East’s bidding was frisky, but she does have a good hand, and West knew that all his high cards were working. 4H looks good: six trump tricks on normal breaks, three spades, and, since South is favourite to hold the king, at least two diamonds. There is one obvious danger: a bad trump break.
Declarer won the spade lead and tackled hearts. When South showed out she won the king and played the seven, covered with the ten and queen. Then she played the king and nine of hearts, losing to North’s jack. The king of clubs was ruffed. If declarer draws the last trump she makes two more spades and the ace of diamonds, but that is only nine tricks – South has two clubs to cash for one down. So declarer played a diamond before drawing the last trump South won and played a club. Declarer ruffed, leaving North with the last trumps but, fortunately, no more clubs. She scraped home by playing a diamond to the queen and a diamond towards hand before cashing spades (if she takes the spades North has a spade winner).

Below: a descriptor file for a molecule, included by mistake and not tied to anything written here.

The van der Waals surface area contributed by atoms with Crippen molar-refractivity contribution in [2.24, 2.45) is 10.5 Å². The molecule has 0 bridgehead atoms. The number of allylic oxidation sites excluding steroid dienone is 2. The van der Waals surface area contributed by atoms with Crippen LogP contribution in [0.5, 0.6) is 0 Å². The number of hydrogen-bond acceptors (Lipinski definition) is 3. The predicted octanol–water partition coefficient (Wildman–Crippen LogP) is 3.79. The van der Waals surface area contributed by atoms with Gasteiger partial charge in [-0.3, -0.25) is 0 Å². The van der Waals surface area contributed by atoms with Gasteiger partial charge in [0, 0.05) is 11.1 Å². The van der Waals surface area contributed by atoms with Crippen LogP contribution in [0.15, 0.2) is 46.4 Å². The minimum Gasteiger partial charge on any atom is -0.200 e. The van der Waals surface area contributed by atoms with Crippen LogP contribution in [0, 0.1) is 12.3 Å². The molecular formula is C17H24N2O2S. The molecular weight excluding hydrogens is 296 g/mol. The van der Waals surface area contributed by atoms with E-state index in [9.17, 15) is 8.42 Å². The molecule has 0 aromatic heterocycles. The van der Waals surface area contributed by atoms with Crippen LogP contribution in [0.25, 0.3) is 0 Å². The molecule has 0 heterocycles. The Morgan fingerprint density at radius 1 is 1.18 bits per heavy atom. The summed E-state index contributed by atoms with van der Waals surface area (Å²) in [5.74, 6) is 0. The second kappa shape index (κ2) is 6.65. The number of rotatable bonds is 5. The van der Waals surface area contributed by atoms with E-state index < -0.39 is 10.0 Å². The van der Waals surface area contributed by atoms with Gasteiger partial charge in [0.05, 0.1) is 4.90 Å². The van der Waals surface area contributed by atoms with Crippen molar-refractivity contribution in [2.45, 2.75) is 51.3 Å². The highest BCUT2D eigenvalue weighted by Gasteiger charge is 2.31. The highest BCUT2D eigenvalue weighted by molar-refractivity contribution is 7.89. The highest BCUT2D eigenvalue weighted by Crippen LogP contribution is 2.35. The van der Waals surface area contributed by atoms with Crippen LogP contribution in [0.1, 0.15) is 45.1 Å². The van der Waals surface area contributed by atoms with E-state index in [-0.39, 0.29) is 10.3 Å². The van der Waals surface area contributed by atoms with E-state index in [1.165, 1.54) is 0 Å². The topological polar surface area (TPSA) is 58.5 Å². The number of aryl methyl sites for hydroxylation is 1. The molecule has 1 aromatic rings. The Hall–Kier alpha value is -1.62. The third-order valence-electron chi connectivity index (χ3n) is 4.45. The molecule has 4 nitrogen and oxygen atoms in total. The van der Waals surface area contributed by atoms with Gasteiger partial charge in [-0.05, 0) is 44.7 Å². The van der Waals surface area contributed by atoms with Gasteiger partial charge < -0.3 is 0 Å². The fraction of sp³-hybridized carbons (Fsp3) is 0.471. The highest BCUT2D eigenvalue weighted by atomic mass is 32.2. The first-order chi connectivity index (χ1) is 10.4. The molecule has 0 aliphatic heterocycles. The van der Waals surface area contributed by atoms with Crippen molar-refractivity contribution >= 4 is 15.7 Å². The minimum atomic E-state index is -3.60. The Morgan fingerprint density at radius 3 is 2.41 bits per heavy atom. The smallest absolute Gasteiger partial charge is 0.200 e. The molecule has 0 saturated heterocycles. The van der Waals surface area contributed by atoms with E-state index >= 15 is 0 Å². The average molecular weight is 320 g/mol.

It is better to establish the side suit before tackling trump: declarer should play a low diamond at trick two. South may switch to clubs, but declarer uses every available entry to dummy (including a spade ruff) to ruff clubs, eloping with all her small trump.